Lugaw, a Filipino porridge. The ingredients of rice, lentils, and pasta are donated on a regular basis from sponsoring churches in the U.S.

On the first day I joined a group of American teenagers attending international school in Taiwan. They were donating part of their summer break to volunteer with KIM.

We drove with Pastor Jake to a church to load up steaming containers of lugaw, or rice porridge.
KIM provides food to various barangays (neighborhoods) twice a day for six days per week. For the morning feeding we went to a barangay in the municipality of Santa Fe. It was a small village built along a single street.

Most of the homes were adorned with blue Samaritan Purse tarps which served as makeshift walls or roofs.

Pastor Jake tooted the horn, parked the van, and then yelled, “Lugaw!” several times.

People began emerging from homes with cups, bowls, and plastic pitchers.

Coming for Lugaw

Coming for Lugaw


THE PROCESS: 1. Toot horn, 2. Park van, 3. Call out “Lugaw”, 4. Fill bowls until people stop coming, 5. Jump back in the van, 6. Towel off sweat, 7. Drink water (if you have any left), 8. Drive a bit further down the road, 9. Repeat.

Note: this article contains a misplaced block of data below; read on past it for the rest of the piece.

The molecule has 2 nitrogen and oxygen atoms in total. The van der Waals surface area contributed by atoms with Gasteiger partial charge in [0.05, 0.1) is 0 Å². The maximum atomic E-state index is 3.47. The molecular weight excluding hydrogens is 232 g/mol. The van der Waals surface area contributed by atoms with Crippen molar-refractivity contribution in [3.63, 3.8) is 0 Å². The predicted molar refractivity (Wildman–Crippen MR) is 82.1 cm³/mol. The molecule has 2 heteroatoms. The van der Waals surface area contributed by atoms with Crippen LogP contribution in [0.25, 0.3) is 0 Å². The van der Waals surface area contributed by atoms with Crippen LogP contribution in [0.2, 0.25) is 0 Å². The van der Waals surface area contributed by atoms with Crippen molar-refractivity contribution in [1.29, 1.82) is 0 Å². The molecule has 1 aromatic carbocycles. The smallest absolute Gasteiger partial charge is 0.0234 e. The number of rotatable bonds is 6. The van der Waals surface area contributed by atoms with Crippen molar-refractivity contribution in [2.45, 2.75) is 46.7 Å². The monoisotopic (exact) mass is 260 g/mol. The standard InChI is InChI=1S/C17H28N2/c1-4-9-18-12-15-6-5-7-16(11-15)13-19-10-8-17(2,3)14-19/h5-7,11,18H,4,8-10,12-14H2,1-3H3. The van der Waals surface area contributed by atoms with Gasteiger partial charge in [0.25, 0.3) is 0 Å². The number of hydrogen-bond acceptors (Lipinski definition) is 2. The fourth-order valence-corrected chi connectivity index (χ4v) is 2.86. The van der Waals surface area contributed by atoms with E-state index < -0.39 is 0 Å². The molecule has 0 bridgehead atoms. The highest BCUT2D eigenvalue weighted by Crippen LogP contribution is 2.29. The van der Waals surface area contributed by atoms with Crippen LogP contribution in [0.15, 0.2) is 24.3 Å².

The process is simple but the heat almost unbearable, especially when standing next to steaming bins of lugaw. I experimented with different methods for scooping up Lugaw without dripping sweat into the food. It is that hot here.

You know it's hot when even the caribou are sweating!

You know it’s hot when even the caribou are sweating!


As we proceeded down the road I saw a small boy ahead in the distance, jumping up and down in excitement, his plastic bowl held high overhead in his thin arms.

Me holding James, a medical beneficiary of Kids International Ministries, with such joy and spirit he could light up a village with his smile

Me holding James, a medical beneficiary of Kids International Ministries. James has so much joy he could light up a village with his smile

Pastor Jake explained that 7-year old James used to have a tumor in the center of his forehead until a few months ago.